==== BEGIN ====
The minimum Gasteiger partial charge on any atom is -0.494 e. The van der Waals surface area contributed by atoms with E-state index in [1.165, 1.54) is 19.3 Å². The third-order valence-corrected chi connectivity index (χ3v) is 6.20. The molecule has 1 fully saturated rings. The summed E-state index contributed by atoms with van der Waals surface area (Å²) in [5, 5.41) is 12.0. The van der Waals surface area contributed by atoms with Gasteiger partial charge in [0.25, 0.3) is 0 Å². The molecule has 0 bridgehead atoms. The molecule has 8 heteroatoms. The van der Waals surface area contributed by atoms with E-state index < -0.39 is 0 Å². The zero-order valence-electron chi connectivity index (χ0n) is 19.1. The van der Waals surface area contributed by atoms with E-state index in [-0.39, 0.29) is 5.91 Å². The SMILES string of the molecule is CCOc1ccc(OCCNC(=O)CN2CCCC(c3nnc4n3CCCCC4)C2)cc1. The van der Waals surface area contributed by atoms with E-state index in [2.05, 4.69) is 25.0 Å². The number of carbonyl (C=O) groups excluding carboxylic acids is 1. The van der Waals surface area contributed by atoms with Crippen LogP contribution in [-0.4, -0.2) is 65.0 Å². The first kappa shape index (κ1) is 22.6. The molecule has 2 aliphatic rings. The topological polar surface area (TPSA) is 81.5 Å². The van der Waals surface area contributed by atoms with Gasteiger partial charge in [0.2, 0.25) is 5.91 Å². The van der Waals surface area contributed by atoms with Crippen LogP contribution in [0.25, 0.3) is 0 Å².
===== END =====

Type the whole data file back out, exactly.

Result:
The minimum Gasteiger partial charge on any atom is -0.494 e. The van der Waals surface area contributed by atoms with E-state index in [1.165, 1.54) is 19.3 Å². The third-order valence-corrected chi connectivity index (χ3v) is 6.20. The molecule has 1 fully saturated rings. The summed E-state index contributed by atoms with van der Waals surface area (Å²) in [5, 5.41) is 12.0. The van der Waals surface area contributed by atoms with Gasteiger partial charge in [0.25, 0.3) is 0 Å². The molecule has 0 bridgehead atoms. The molecule has 8 heteroatoms. The van der Waals surface area contributed by atoms with E-state index < -0.39 is 0 Å². The zero-order valence-electron chi connectivity index (χ0n) is 19.1. The van der Waals surface area contributed by atoms with E-state index in [-0.39, 0.29) is 5.91 Å². The SMILES string of the molecule is CCOc1ccc(OCCNC(=O)CN2CCCC(c3nnc4n3CCCCC4)C2)cc1. The van der Waals surface area contributed by atoms with E-state index in [2.05, 4.69) is 25.0 Å². The number of carbonyl (C=O) groups excluding carboxylic acids is 1. The van der Waals surface area contributed by atoms with Crippen LogP contribution in [-0.4, -0.2) is 65.0 Å². The first kappa shape index (κ1) is 22.6. The molecule has 2 aliphatic rings. The topological polar surface area (TPSA) is 81.5 Å². The van der Waals surface area contributed by atoms with Gasteiger partial charge in [0.2, 0.25) is 5.91 Å². The van der Waals surface area contributed by atoms with Crippen LogP contribution in [0.25, 0.3) is 0 Å².